América Latina y la literatura mundial: Mercado editorial, redes globales y la invención de un continente

The cover to América Latina y la literatura mundial: Mercado editorial, redes globales y la invención de un continenteMadrid/Frankfurt. Iberoamericana/Vervuert. 2015. 374 pages.

Balancing native triumphalism and kowtowing to foreign views, this extensive collection evinces a pressing need: conveying Latin American literature’s role in world literature. Occasionally hewing to fashionable theoretical discussions for which “global” means anglophone, market-driven, nomadic, rootless, and unconventional, most of the twenty essays and one interview here magnify the state of the art by addressing the selection processes from a European perspective. The second part examines Latin American literature’s presence in Holland (done excellently by Maarten Steenmeijer), France (a necessary update), Italy (limited to an ancillary Peruvian author), and the United Kingdom (very briefly and subjectively chatty). Alas, Spain and a Spanish world literature authority (César Domínguez) are absent from these discussions.

The programmatic first section includes four analyses sustained by tightly woven theoretical arguments, at times making their hypotheses difficult to recapitulate outside the contexts in which they rise. Nevertheless, Mads Rosendahl Thomsen’s examination of transnational politics in Junot Díaz and Roberto Bolaño is convincing if not thorough, and Gesine Müller’s detailed revision of Suhrkamp’s publication of Latin American literature is rightfully mindful of how writings perceived as “worldly” have a greater chance of being translated by German publishers.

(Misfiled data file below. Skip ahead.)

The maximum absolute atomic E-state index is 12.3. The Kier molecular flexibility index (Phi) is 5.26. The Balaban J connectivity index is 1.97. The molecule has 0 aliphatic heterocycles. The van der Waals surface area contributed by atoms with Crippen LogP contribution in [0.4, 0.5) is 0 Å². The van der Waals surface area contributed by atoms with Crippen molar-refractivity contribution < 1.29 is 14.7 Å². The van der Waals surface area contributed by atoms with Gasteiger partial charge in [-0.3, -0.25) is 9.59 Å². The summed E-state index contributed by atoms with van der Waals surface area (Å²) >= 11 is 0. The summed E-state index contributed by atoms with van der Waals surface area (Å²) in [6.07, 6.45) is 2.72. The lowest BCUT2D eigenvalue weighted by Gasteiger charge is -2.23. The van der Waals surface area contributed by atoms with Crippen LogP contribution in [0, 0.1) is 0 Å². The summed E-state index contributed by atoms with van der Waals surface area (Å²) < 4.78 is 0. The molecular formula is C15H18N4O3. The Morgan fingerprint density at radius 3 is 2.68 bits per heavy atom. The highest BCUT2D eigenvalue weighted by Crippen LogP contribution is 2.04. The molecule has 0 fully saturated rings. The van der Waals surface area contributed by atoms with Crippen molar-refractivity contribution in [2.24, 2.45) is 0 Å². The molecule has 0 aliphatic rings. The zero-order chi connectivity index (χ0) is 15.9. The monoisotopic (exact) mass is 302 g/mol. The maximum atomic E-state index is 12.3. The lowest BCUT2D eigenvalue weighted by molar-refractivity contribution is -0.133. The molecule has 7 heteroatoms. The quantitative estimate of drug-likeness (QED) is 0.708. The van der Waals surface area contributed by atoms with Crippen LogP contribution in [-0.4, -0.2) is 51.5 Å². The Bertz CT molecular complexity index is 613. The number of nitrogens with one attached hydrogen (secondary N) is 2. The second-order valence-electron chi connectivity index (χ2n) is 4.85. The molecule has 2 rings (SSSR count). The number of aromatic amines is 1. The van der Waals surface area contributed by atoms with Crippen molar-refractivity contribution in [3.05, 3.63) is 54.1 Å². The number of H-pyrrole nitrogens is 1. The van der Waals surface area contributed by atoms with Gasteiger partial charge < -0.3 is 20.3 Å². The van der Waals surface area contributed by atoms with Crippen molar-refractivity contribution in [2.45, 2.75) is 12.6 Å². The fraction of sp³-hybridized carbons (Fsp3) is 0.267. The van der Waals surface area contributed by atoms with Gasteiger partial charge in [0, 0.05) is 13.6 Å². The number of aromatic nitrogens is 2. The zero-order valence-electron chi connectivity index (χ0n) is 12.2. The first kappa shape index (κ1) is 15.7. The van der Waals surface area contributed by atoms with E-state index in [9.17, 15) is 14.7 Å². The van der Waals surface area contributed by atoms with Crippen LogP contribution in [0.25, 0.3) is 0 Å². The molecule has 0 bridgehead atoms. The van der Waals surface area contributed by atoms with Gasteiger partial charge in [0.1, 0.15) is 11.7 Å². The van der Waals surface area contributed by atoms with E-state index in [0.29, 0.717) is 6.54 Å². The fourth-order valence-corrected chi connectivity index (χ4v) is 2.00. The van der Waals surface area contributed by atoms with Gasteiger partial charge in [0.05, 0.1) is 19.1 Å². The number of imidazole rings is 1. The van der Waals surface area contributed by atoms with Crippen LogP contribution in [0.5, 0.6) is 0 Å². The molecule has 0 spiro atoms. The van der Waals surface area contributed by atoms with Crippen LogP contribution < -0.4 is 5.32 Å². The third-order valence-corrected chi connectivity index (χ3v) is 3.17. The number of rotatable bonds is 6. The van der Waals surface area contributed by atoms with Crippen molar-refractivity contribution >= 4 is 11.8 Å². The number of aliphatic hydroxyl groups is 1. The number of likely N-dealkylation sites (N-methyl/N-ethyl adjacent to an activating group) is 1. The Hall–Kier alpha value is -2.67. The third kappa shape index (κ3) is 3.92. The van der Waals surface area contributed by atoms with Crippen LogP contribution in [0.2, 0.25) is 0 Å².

Michi Strausfeld’s informative analysis of early Latin American nonfiction in Germany, Dunia Gras Miravet’s highlighting Carlos Fuentes’s contribution to promoting the Boom, and Katharina Einert’s fine study of how the novel defined Latin America for German readers stand out in the third cluster. The final and most expansive part centers on contemporary issues and includes the most thought-provoking articles, mainly those dealing with literary links between Latin America and India (Maurya and Ortiz Wallner) and Benjamin Loy’s valiant rereading of Bolaño and world literature. The book’s opening and closing pieces on transatlantic paradigms and “polylogic” philology are cursory and unpersuasive in their messianism.

Latin American artists have posited that their contemporaneity has to be different since the early 1940s, when Joaquín Torres García explained the South as the new North and source of creative energy and fresh ideas. The world literature of this and other current studies does not deal unswervingly with such views, often for purely academic politics. Perhaps a volume on the incidence of “minor/small” authors or works in world literature could be part of the University of Cologne symposia on which this book is based. América Latina y la literatura mundial is a substantial and very revealing contribution to an unfinished conversation from which anglophone experts will certainly learn.

Will H. Corral
San Francisco

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